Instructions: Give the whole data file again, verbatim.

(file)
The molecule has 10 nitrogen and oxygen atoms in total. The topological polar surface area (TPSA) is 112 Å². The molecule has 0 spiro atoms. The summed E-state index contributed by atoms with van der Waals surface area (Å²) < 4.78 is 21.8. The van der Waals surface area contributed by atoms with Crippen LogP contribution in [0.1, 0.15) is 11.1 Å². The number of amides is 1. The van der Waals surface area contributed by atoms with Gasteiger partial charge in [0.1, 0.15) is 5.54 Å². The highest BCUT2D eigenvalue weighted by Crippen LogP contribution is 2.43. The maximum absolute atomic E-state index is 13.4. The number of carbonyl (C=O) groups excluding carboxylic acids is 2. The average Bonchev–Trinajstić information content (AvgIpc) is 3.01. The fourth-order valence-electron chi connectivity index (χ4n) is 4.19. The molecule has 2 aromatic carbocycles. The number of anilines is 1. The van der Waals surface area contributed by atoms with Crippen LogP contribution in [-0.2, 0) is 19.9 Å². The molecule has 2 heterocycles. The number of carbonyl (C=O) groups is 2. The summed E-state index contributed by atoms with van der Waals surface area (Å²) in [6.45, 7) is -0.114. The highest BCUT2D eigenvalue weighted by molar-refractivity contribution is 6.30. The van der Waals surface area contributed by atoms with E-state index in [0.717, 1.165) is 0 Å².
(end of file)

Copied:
The molecule has 10 nitrogen and oxygen atoms in total. The topological polar surface area (TPSA) is 112 Å². The molecule has 0 spiro atoms. The summed E-state index contributed by atoms with van der Waals surface area (Å²) < 4.78 is 21.8. The van der Waals surface area contributed by atoms with Crippen LogP contribution in [0.1, 0.15) is 11.1 Å². The number of amides is 1. The van der Waals surface area contributed by atoms with Gasteiger partial charge in [0.1, 0.15) is 5.54 Å². The highest BCUT2D eigenvalue weighted by Crippen LogP contribution is 2.43. The maximum absolute atomic E-state index is 13.4. The number of carbonyl (C=O) groups excluding carboxylic acids is 2. The average Bonchev–Trinajstić information content (AvgIpc) is 3.01. The fourth-order valence-electron chi connectivity index (χ4n) is 4.19. The molecule has 2 aromatic carbocycles. The number of anilines is 1. The van der Waals surface area contributed by atoms with Crippen LogP contribution in [-0.2, 0) is 19.9 Å². The molecule has 2 heterocycles. The number of carbonyl (C=O) groups is 2. The summed E-state index contributed by atoms with van der Waals surface area (Å²) in [6.45, 7) is -0.114. The highest BCUT2D eigenvalue weighted by molar-refractivity contribution is 6.30. The van der Waals surface area contributed by atoms with E-state index in [0.717, 1.165) is 0 Å².